I don't thrift much in lieu of recycling, but I'm one hell of a bargain finder when I do.
I've sold thousands of items from thrift stores for similar profit margins, but prefer to get free household goods from my neighborhood's curb recycling to help our environment.
If I don't need to thrift anymore with these strong profits at my fingertips whenever I want to visit stores, this should show you how lucrative recycling is instead.
Below are 10 recent flips I bought low and sold high.
Most items were shipped made with 100% personally curb-recycled packaging and materials outside of tape.
Sale price is revenue before site fees and shipping costs.
Sealed vintage Lego set bought for $14.05 and sold for $310.
This is a helpful site for Lego evaluations: https://www.brickeconomy.com.
Vintage keyboard bought for $8.70 and sold for $120 in under 20 hours.
Commemorative baseball bat bought for $6.52 and sold for $100.
Vintage Nakamichi CD player that had a CD tray issue bought for $22 and sold for $116 to a happy customer who replaced a spring that was causing it.
Sealed new plumbing appliance bought for $5.18 and sold for $72.
Used wifi touch bracelet bought for $14.15 and sold for $65.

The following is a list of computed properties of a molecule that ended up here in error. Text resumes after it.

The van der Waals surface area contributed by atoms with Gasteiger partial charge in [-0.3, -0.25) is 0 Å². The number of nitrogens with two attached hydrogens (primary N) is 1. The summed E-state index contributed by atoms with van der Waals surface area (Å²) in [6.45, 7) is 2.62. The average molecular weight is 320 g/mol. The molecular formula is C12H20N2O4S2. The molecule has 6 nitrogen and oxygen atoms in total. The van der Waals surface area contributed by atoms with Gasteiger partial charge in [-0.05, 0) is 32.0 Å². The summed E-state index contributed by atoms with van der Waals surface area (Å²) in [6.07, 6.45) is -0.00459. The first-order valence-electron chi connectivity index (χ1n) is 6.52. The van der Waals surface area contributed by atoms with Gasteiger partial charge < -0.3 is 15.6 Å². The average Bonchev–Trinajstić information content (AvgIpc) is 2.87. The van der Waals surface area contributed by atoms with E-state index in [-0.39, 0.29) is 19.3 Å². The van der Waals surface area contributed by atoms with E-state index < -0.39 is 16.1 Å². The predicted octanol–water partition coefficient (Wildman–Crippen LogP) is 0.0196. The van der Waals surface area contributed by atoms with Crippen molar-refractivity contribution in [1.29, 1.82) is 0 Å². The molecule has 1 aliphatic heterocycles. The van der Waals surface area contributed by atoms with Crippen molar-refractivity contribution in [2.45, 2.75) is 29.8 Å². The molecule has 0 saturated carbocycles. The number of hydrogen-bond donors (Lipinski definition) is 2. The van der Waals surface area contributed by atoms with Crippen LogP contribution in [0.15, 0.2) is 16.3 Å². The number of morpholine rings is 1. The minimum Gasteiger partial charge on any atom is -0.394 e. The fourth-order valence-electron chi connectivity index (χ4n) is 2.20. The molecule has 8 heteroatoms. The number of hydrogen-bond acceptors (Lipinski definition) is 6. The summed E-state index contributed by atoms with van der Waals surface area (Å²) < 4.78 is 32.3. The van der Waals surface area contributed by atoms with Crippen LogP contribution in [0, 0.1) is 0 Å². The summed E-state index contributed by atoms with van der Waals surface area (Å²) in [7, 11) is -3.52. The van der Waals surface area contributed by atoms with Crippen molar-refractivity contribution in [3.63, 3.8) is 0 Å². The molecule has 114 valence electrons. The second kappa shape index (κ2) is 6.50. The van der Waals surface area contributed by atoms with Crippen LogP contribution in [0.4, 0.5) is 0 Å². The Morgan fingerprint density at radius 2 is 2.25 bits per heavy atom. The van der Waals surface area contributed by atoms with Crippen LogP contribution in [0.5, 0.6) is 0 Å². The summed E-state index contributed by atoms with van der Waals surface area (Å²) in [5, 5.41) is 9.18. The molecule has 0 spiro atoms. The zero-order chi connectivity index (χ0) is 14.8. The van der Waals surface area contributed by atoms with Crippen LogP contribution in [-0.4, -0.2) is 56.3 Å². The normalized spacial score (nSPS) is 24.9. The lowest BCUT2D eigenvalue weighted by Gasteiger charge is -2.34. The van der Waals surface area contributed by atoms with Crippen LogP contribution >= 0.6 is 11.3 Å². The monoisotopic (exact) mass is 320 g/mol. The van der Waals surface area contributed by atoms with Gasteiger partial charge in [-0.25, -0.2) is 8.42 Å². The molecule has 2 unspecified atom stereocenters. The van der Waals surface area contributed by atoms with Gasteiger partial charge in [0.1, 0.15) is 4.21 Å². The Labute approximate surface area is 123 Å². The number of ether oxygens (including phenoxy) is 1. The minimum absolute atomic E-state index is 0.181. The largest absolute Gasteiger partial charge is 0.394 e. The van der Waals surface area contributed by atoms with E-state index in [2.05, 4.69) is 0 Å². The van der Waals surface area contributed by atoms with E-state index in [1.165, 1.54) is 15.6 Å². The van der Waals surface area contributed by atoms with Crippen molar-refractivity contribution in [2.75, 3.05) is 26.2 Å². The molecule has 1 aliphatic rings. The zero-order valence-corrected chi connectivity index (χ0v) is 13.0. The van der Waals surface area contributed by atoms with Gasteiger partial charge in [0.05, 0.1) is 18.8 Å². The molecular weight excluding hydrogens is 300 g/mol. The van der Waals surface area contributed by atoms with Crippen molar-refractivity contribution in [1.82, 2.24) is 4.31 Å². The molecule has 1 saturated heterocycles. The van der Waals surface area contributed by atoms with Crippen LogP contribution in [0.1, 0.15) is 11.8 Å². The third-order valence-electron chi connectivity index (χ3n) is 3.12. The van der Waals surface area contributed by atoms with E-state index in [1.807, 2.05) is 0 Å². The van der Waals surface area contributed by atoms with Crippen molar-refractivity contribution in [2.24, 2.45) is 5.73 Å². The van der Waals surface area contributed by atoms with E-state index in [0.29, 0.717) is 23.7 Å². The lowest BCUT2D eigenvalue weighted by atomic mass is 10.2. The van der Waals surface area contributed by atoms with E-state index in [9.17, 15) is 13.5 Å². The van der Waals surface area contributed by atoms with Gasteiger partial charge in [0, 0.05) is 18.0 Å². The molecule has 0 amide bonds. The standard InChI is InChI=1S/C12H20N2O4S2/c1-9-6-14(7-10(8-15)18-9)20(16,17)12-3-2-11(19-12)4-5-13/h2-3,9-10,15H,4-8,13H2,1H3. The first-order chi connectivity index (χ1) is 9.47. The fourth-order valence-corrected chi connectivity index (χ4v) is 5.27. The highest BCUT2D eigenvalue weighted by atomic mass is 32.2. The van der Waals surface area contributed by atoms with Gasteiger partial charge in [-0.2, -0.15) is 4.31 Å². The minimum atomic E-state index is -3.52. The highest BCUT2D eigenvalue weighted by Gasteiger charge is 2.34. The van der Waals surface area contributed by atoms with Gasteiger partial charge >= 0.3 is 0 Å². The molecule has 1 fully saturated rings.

Two sealed new documentary DVDs bought for $2.17 each and sold for $49 each.
Apple Magic Keyboard 2bought for $2.17 and sold for $42.
Apple Magic Mouse 2 bought for $2.17 and sold for $37.
Used Funko Pop bought for $2.17 and sold for $40. Eat your heart out @blewitt.
Recent active resale posts:
- 11 Curb-Recycled Finds Sold For $1,151
- Repair Process Of Salvaged Electronics
- $3,100 Worth Of Recycled Goods Found In 10 Minutes!
- Gifting Curb-Recycled Finds To Friends
Anyone can make extra income. The formula is extra effort + determination + dedication. If you stick with it, a lot of doors open, and most of them lead to more freedom.
I was just going to recycle tonight, but this post got me in the mood to attack a few stores. Let's see what happens...
Thanks for your interest and support.